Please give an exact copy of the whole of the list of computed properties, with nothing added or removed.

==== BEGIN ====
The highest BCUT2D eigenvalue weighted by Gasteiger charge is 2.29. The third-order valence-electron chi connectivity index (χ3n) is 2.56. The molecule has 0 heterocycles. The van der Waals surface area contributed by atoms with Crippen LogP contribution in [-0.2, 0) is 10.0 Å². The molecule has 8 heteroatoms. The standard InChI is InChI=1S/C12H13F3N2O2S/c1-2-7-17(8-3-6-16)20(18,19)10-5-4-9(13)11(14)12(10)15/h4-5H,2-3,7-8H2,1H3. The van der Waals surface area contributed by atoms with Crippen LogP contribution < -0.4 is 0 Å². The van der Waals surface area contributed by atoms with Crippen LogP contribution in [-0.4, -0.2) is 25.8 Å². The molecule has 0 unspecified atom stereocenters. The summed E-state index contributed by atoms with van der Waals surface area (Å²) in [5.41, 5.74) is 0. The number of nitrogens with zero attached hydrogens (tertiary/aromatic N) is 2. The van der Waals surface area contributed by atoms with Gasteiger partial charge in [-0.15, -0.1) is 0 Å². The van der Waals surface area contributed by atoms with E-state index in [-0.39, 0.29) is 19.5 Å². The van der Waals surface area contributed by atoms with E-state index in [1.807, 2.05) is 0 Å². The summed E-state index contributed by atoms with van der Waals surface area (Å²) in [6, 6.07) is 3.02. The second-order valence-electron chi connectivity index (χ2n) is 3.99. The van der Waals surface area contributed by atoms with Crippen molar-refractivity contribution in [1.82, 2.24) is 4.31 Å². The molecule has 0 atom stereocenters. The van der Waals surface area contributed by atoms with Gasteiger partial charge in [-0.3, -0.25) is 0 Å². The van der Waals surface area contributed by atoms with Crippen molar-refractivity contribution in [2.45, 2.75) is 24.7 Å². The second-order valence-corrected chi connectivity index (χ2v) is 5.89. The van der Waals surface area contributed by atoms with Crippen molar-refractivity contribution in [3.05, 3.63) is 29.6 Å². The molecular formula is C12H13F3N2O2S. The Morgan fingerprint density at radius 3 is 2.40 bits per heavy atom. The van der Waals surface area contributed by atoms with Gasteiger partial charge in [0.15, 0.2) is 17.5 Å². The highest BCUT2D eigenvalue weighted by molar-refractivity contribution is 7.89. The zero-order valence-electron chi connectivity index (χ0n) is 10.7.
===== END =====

The highest BCUT2D eigenvalue weighted by Gasteiger charge is 2.29. The third-order valence-electron chi connectivity index (χ3n) is 2.56. The molecule has 0 heterocycles. The van der Waals surface area contributed by atoms with Crippen LogP contribution in [-0.2, 0) is 10.0 Å². The molecule has 8 heteroatoms. The standard InChI is InChI=1S/C12H13F3N2O2S/c1-2-7-17(8-3-6-16)20(18,19)10-5-4-9(13)11(14)12(10)15/h4-5H,2-3,7-8H2,1H3. The van der Waals surface area contributed by atoms with Crippen LogP contribution < -0.4 is 0 Å². The van der Waals surface area contributed by atoms with Crippen LogP contribution in [-0.4, -0.2) is 25.8 Å². The molecule has 0 unspecified atom stereocenters. The summed E-state index contributed by atoms with van der Waals surface area (Å²) in [5.41, 5.74) is 0. The number of nitrogens with zero attached hydrogens (tertiary/aromatic N) is 2. The van der Waals surface area contributed by atoms with Gasteiger partial charge in [-0.15, -0.1) is 0 Å². The van der Waals surface area contributed by atoms with E-state index in [-0.39, 0.29) is 19.5 Å². The van der Waals surface area contributed by atoms with E-state index in [1.807, 2.05) is 0 Å². The summed E-state index contributed by atoms with van der Waals surface area (Å²) in [6, 6.07) is 3.02. The second-order valence-electron chi connectivity index (χ2n) is 3.99. The van der Waals surface area contributed by atoms with Crippen molar-refractivity contribution in [1.82, 2.24) is 4.31 Å². The molecule has 0 atom stereocenters. The van der Waals surface area contributed by atoms with Gasteiger partial charge in [-0.3, -0.25) is 0 Å². The van der Waals surface area contributed by atoms with Crippen molar-refractivity contribution in [2.45, 2.75) is 24.7 Å². The second-order valence-corrected chi connectivity index (χ2v) is 5.89. The van der Waals surface area contributed by atoms with Crippen molar-refractivity contribution in [3.05, 3.63) is 29.6 Å². The molecular formula is C12H13F3N2O2S. The Morgan fingerprint density at radius 3 is 2.40 bits per heavy atom. The van der Waals surface area contributed by atoms with Gasteiger partial charge in [0.15, 0.2) is 17.5 Å². The highest BCUT2D eigenvalue weighted by molar-refractivity contribution is 7.89. The zero-order valence-electron chi connectivity index (χ0n) is 10.7.